Steve Smith and David Warner are leading defending champion Australia's campaign in the World Cup. Besides taking on the world's bowlers determined to dislodge them, they also have to cope with the âboosâ of the English crowd that has not forgotten or forgiven them for their transgressions of the laws of the game in allowing tampering of the ball. They were banned for a yearÂ and back in the thick of action, guiding Australia to victory against the host and World Cup favourite England in a warm-up game.
Smith has shrugged off the booing by the crowd as âwhite noiseâ and âwater off a duck's backâ after his century guided Australia to victory over England. He was booed not only when he went in to bat but also whenever he passed landmarks like a half century and then the century. âEveryone's entitled to their opinion and how they want to treat people,â Smith said.
Compare this to the warm reception the Australian cricketers got in India as they made their T20 comeback in the IPL. They were made to feel at home and, in fact, tears were shed when Warner played his last IPL game for the Sunrisers before having to leave for home to join the Australian team's preparations for the Wold Cup.
Smith said both he and Warner, his deputy in the Cape Town Test last year, had been welcomed back warmly by their Australian teammates. âIt's like we never left in a way. I know I've got the support of my team-mates up on the balcony and for me that's the most important thing. If I can make them proud out in the middle and make Australians proud as much as I can then that's my job.â
When the left-handed opener stepped on to the field on Saturday in Southampton, England, one fan shouted: âGet off Warner you cheat.â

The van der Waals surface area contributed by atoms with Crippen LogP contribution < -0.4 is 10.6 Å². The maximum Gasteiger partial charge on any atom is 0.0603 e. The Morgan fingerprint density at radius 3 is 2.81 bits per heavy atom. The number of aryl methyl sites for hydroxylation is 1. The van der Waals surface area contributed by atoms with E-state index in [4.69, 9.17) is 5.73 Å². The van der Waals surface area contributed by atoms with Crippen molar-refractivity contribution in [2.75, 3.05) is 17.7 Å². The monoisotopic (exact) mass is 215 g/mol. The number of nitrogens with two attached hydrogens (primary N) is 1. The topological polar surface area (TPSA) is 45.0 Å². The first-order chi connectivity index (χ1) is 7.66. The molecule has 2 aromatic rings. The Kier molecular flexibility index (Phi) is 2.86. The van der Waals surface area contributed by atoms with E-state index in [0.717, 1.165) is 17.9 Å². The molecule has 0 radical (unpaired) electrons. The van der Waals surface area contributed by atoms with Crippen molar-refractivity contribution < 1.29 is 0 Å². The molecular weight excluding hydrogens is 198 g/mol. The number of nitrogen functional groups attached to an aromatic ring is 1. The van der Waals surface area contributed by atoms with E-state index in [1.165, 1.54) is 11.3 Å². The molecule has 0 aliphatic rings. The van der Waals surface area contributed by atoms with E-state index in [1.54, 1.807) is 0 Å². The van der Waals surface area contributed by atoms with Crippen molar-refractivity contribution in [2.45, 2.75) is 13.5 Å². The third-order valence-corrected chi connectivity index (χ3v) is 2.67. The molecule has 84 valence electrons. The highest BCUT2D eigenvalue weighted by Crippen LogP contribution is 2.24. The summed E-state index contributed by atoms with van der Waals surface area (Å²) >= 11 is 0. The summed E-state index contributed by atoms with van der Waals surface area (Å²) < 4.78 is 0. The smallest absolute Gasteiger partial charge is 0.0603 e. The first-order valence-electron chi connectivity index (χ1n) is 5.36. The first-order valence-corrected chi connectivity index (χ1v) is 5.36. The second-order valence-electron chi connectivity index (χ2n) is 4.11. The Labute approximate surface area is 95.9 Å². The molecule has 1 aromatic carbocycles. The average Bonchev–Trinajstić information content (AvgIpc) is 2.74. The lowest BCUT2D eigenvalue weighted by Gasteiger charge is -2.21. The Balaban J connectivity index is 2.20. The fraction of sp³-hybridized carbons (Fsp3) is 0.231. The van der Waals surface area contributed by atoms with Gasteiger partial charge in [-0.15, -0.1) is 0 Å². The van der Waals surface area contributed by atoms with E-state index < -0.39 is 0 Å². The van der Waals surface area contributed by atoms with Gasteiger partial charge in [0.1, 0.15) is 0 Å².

But competing loyalties ware also in play as the few chants of âcheat, cheat, cheatâ, were met by a lone Australia fan who shouted âGet 'em Stevie!â when Smith wasÂ making his century in the match.
It is different in India where the heroes of the public remain so when they are in jail like some of our political leaders. As for sportsmen, they are adored and quickly forgiven even if they have crossed the ethical line some time. Fans have shown their adulation towards cricketing icons who were even banned for life for indulging in such crimes against sport as match and spot-fixing.
Smith dismissed the chants saying they were just white noise that a sportsman does not allow to disturb his concentration at the crease or on the field.
Warner, who needed extensive family support during the ball tampering crisis, was seen at his best for Hyderabad Sunrisers whose fans cried as he had to leave the IPL early when the team was just short of qualifying for the playoffs.
There was support for the Australian duo from the likes of former England captain Michael Vaughan who warned England fans that the English are better than booing the Aussies all summer.